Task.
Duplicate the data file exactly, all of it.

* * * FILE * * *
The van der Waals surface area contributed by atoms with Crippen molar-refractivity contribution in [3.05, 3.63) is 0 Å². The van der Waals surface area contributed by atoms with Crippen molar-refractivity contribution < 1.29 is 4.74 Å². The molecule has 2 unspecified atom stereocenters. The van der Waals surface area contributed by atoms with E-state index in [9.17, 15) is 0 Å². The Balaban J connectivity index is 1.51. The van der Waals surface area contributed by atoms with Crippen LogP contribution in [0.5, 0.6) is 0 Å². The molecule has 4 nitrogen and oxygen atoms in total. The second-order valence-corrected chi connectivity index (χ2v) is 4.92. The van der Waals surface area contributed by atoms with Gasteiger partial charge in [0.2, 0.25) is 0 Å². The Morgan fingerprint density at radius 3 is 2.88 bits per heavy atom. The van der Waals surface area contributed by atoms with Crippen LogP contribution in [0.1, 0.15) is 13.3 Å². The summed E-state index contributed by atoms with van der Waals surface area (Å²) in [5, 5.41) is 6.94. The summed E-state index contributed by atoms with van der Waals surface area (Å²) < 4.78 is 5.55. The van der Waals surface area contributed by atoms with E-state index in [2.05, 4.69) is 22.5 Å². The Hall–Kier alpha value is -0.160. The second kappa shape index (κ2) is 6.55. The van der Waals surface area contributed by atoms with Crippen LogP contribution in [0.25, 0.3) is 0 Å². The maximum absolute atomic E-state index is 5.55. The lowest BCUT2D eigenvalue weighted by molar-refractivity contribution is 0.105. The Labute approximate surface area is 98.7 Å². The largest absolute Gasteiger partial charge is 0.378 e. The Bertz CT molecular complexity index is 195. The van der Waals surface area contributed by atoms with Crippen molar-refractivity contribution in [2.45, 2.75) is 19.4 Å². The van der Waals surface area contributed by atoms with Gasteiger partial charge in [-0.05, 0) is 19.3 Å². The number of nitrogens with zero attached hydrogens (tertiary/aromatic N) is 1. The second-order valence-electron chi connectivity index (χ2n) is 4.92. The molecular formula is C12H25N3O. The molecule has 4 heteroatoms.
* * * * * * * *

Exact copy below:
The van der Waals surface area contributed by atoms with Crippen molar-refractivity contribution in [3.05, 3.63) is 0 Å². The van der Waals surface area contributed by atoms with Crippen molar-refractivity contribution < 1.29 is 4.74 Å². The molecule has 2 unspecified atom stereocenters. The van der Waals surface area contributed by atoms with E-state index in [9.17, 15) is 0 Å². The Balaban J connectivity index is 1.51. The van der Waals surface area contributed by atoms with Crippen LogP contribution in [0.5, 0.6) is 0 Å². The molecule has 4 nitrogen and oxygen atoms in total. The second-order valence-corrected chi connectivity index (χ2v) is 4.92. The van der Waals surface area contributed by atoms with Gasteiger partial charge in [0.2, 0.25) is 0 Å². The Morgan fingerprint density at radius 3 is 2.88 bits per heavy atom. The van der Waals surface area contributed by atoms with Crippen LogP contribution in [0.1, 0.15) is 13.3 Å². The summed E-state index contributed by atoms with van der Waals surface area (Å²) in [5, 5.41) is 6.94. The summed E-state index contributed by atoms with van der Waals surface area (Å²) < 4.78 is 5.55. The van der Waals surface area contributed by atoms with E-state index in [2.05, 4.69) is 22.5 Å². The Hall–Kier alpha value is -0.160. The second kappa shape index (κ2) is 6.55. The van der Waals surface area contributed by atoms with Crippen LogP contribution in [0.25, 0.3) is 0 Å². The maximum absolute atomic E-state index is 5.55. The lowest BCUT2D eigenvalue weighted by molar-refractivity contribution is 0.105. The Labute approximate surface area is 98.7 Å². The largest absolute Gasteiger partial charge is 0.378 e. The Bertz CT molecular complexity index is 195. The van der Waals surface area contributed by atoms with Crippen molar-refractivity contribution in [2.45, 2.75) is 19.4 Å². The van der Waals surface area contributed by atoms with Gasteiger partial charge in [-0.05, 0) is 19.3 Å². The number of nitrogens with zero attached hydrogens (tertiary/aromatic N) is 1. The second-order valence-electron chi connectivity index (χ2n) is 4.92. The molecular formula is C12H25N3O. The molecule has 4 heteroatoms.